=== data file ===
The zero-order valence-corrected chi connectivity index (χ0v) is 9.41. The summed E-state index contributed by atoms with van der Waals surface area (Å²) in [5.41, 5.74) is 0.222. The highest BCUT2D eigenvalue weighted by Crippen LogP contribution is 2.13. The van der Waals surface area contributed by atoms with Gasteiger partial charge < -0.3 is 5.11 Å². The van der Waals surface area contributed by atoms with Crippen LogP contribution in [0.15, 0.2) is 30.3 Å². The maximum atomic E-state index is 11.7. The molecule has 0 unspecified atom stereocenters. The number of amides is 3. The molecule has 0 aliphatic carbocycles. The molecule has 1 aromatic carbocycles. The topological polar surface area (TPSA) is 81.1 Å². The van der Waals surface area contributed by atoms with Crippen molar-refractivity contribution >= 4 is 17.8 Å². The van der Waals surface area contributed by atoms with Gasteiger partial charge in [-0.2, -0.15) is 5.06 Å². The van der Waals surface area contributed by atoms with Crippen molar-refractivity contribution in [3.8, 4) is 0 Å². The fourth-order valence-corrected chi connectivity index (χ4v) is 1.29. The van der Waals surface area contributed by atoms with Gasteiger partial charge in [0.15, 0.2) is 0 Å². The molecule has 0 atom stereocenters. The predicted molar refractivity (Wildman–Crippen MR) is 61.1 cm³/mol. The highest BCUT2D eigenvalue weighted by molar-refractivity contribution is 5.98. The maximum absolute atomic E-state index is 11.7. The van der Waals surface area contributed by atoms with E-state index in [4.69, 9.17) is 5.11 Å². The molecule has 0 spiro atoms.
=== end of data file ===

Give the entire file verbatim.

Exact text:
The zero-order valence-corrected chi connectivity index (χ0v) is 9.41. The summed E-state index contributed by atoms with van der Waals surface area (Å²) in [5.41, 5.74) is 0.222. The highest BCUT2D eigenvalue weighted by Crippen LogP contribution is 2.13. The van der Waals surface area contributed by atoms with Gasteiger partial charge < -0.3 is 5.11 Å². The van der Waals surface area contributed by atoms with Crippen LogP contribution in [0.15, 0.2) is 30.3 Å². The maximum atomic E-state index is 11.7. The molecule has 0 unspecified atom stereocenters. The number of amides is 3. The molecule has 0 aliphatic carbocycles. The molecule has 1 aromatic carbocycles. The topological polar surface area (TPSA) is 81.1 Å². The van der Waals surface area contributed by atoms with Crippen molar-refractivity contribution >= 4 is 17.8 Å². The van der Waals surface area contributed by atoms with Gasteiger partial charge in [-0.2, -0.15) is 5.06 Å². The van der Waals surface area contributed by atoms with Crippen molar-refractivity contribution in [3.8, 4) is 0 Å². The fourth-order valence-corrected chi connectivity index (χ4v) is 1.29. The van der Waals surface area contributed by atoms with Gasteiger partial charge in [0.15, 0.2) is 0 Å². The molecule has 0 atom stereocenters. The predicted molar refractivity (Wildman–Crippen MR) is 61.1 cm³/mol. The highest BCUT2D eigenvalue weighted by molar-refractivity contribution is 5.98. The maximum absolute atomic E-state index is 11.7. The van der Waals surface area contributed by atoms with E-state index in [4.69, 9.17) is 5.11 Å². The molecule has 0 spiro atoms.